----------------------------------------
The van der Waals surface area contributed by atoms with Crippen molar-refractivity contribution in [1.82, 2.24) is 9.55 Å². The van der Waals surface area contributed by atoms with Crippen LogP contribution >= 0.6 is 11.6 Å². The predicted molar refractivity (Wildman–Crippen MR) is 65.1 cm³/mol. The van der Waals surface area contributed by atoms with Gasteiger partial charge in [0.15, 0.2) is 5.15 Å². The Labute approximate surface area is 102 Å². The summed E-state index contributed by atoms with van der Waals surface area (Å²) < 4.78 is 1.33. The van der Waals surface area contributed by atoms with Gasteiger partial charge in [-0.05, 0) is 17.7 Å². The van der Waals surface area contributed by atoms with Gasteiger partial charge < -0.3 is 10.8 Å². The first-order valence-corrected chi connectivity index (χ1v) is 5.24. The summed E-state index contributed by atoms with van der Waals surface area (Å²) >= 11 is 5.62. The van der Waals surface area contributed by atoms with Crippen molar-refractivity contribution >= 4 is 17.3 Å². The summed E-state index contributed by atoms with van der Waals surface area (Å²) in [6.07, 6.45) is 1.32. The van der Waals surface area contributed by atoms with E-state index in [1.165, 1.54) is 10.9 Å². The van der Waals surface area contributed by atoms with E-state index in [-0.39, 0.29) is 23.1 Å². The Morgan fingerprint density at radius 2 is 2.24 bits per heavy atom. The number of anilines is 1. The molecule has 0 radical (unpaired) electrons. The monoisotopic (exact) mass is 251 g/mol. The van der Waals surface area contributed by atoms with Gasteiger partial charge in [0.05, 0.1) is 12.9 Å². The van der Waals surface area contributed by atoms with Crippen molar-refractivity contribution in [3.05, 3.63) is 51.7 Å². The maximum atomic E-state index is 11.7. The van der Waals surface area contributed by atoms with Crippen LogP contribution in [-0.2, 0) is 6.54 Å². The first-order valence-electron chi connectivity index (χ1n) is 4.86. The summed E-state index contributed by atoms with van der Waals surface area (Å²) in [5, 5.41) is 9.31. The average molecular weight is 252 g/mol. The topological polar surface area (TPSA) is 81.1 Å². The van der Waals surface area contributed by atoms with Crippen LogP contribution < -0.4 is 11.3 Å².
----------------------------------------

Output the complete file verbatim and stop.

The van der Waals surface area contributed by atoms with Crippen molar-refractivity contribution in [1.82, 2.24) is 9.55 Å². The van der Waals surface area contributed by atoms with Crippen LogP contribution >= 0.6 is 11.6 Å². The predicted molar refractivity (Wildman–Crippen MR) is 65.1 cm³/mol. The van der Waals surface area contributed by atoms with Gasteiger partial charge in [0.15, 0.2) is 5.15 Å². The Labute approximate surface area is 102 Å². The summed E-state index contributed by atoms with van der Waals surface area (Å²) < 4.78 is 1.33. The van der Waals surface area contributed by atoms with Gasteiger partial charge in [-0.05, 0) is 17.7 Å². The van der Waals surface area contributed by atoms with Gasteiger partial charge < -0.3 is 10.8 Å². The first-order valence-corrected chi connectivity index (χ1v) is 5.24. The summed E-state index contributed by atoms with van der Waals surface area (Å²) >= 11 is 5.62. The van der Waals surface area contributed by atoms with Crippen molar-refractivity contribution >= 4 is 17.3 Å². The summed E-state index contributed by atoms with van der Waals surface area (Å²) in [6.07, 6.45) is 1.32. The van der Waals surface area contributed by atoms with E-state index in [1.165, 1.54) is 10.9 Å². The van der Waals surface area contributed by atoms with E-state index in [-0.39, 0.29) is 23.1 Å². The Morgan fingerprint density at radius 2 is 2.24 bits per heavy atom. The number of anilines is 1. The molecule has 0 radical (unpaired) electrons. The monoisotopic (exact) mass is 251 g/mol. The van der Waals surface area contributed by atoms with Gasteiger partial charge in [0.05, 0.1) is 12.9 Å². The van der Waals surface area contributed by atoms with Crippen molar-refractivity contribution in [3.05, 3.63) is 51.7 Å². The maximum atomic E-state index is 11.7. The van der Waals surface area contributed by atoms with Crippen LogP contribution in [-0.2, 0) is 6.54 Å². The first-order valence-electron chi connectivity index (χ1n) is 4.86. The summed E-state index contributed by atoms with van der Waals surface area (Å²) in [5, 5.41) is 9.31. The average molecular weight is 252 g/mol. The topological polar surface area (TPSA) is 81.1 Å². The van der Waals surface area contributed by atoms with Crippen LogP contribution < -0.4 is 11.3 Å².